Rener Gracie shared a funny story from his youth with Paddy Pimblett on his YouTube channel.
The UFC has been going strong since 1993. In the early days, the events were a no-rules mess of all different kinds of fighters and different kinds of disciplines. The events were crazy and the UFC began to catch a bad rap as some people referred to it as “human cock fighting.” People either loved it or hated it and despite the haters, the promotion quickly grew a cult following. The very first UFC event is now looked back on by avid fans with awe due to the raw setup and crazy outcomes.
The UFC 1 event was held in Colorado and featured a wide range of athletes. The eight competitors that first night ranged from boxers to kickboxers, sumo wrestlers, and taekwondo athletes. Among the mix was Brazilian jiu-jitsu practitioner, Royce Gracie. The Gracie family is widely known for their involvement in the creation of this Gracie jiu-jitsu/BJJ that is used all over the world today. BJJ is an integral part of MMA and the Gracie family is still leading the world in teaching and techniques. However, in that first UFC event, Royce Gracie seemed to be very out of place, that is until he won the whole thing.
One member of the Gracie family, Rener Gracie is now taking a trip down memory lane to discuss his point of view on that historic event. He sat down with UFC lightweight Paddy Pimblett to talk about this and more.
“UFC 1 was 1993 November 12. I had just turned 10 years old on November 10th. So two days before UFC one, I turned 10. Now there was this massive dilemma in the household because my older brother Ryron was 12 and I was 10,” he said. “And Ryron was permitted to go to UFC 1 as a 12-year-old, for the first ever UFC. And I was like just turned 10, double digits, I was so pissed that I didn’t get to go because I was like, No, you’re too young, you’re too small. So I’m at home. 10 years old, trying to celebrate my birthday but pissed off and everyone’s at the UFC. I’m at home with my mom, like watching on TV.”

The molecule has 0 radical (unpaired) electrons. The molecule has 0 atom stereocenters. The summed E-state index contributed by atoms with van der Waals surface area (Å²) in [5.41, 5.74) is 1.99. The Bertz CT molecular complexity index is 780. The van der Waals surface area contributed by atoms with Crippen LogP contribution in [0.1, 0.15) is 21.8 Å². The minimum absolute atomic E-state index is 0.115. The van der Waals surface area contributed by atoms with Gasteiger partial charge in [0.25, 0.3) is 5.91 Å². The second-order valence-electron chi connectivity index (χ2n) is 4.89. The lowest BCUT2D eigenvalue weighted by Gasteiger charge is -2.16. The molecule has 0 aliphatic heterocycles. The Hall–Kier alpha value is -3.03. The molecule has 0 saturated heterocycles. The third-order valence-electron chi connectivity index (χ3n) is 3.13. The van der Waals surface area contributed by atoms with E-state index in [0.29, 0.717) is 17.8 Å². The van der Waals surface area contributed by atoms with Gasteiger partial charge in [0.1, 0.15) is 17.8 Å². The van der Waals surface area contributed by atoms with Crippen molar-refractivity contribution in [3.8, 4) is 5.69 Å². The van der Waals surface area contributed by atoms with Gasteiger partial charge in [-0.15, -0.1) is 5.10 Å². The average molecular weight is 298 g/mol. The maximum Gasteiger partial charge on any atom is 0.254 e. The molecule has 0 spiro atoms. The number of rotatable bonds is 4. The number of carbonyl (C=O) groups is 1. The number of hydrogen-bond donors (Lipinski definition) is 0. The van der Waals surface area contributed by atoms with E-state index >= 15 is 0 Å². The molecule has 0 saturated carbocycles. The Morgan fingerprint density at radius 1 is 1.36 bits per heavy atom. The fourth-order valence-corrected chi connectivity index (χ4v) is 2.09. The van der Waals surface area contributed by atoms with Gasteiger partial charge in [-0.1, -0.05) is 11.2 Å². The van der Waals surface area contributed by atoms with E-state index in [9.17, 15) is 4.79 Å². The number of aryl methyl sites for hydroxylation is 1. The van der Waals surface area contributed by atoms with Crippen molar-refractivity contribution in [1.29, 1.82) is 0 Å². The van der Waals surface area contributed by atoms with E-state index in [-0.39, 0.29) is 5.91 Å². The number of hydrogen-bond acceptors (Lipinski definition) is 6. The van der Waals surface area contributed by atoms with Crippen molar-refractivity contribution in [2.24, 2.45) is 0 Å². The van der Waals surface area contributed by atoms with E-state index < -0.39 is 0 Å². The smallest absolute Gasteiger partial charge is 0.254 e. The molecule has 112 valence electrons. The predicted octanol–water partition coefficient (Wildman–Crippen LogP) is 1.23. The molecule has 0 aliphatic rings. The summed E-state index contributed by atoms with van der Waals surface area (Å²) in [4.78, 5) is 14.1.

Rener Gracie recalls 12-year-olds cleaning the Octagon between fights at UFC 1
He recalled what a huge event it was in his family as his uncle Royce was going to show the world the Gracie form of BJJ. He was sent there as a sort of representative to show that their form of martial art was the best and could be used to defeat any other form out there. That is exactly what he did, winning three fights that night and becoming the first-ever UFC champion. The no-holds-barred format led to massive violence and blood much as there is today, but today there is much more care and organization when running the event. Rener explained how the UFC took care of the cage back in that day.
“And just when I thought I couldn’t get any more upset about not getting to go to the UFC. I’m watching this thing live and in between the matches, in between the fights, when the guys were like bleeding out, you know, in the fights are getting cut open, their mouth is kicked open tooth falling out, and they’re bleeding on the mat. My brother and our cousin had rag towels in their hands and spray bottles at 12 years old. They were running into the Octagon, they were spraying the blood and they’re wiping down the blood at 12 years old,” he said. “People all over the country were watching this on Pay-Per-View. They were seeing the “blood boys” that were scraping down blood that were 12 years old doing this. And you got all kinds of calls from all over the country saying this is crazy. Children should not be wiping blood for grownups in the ring. So that got shut down pretty quickly. That was the last time they got to be the “blood boys”. But I’m telling you I was still jealous for many, many months after that, that I didn’t get to go and further that I didn’t get to be one of the original “blood boys” of UFC 1.”
This story by Gracie is the exact kind of thing that fans of the UFC love to hear about. It is such an amazing journey, what the UFC has done to grow from an event like that to the massive events we now see weekly in the biggest arenas all over the world.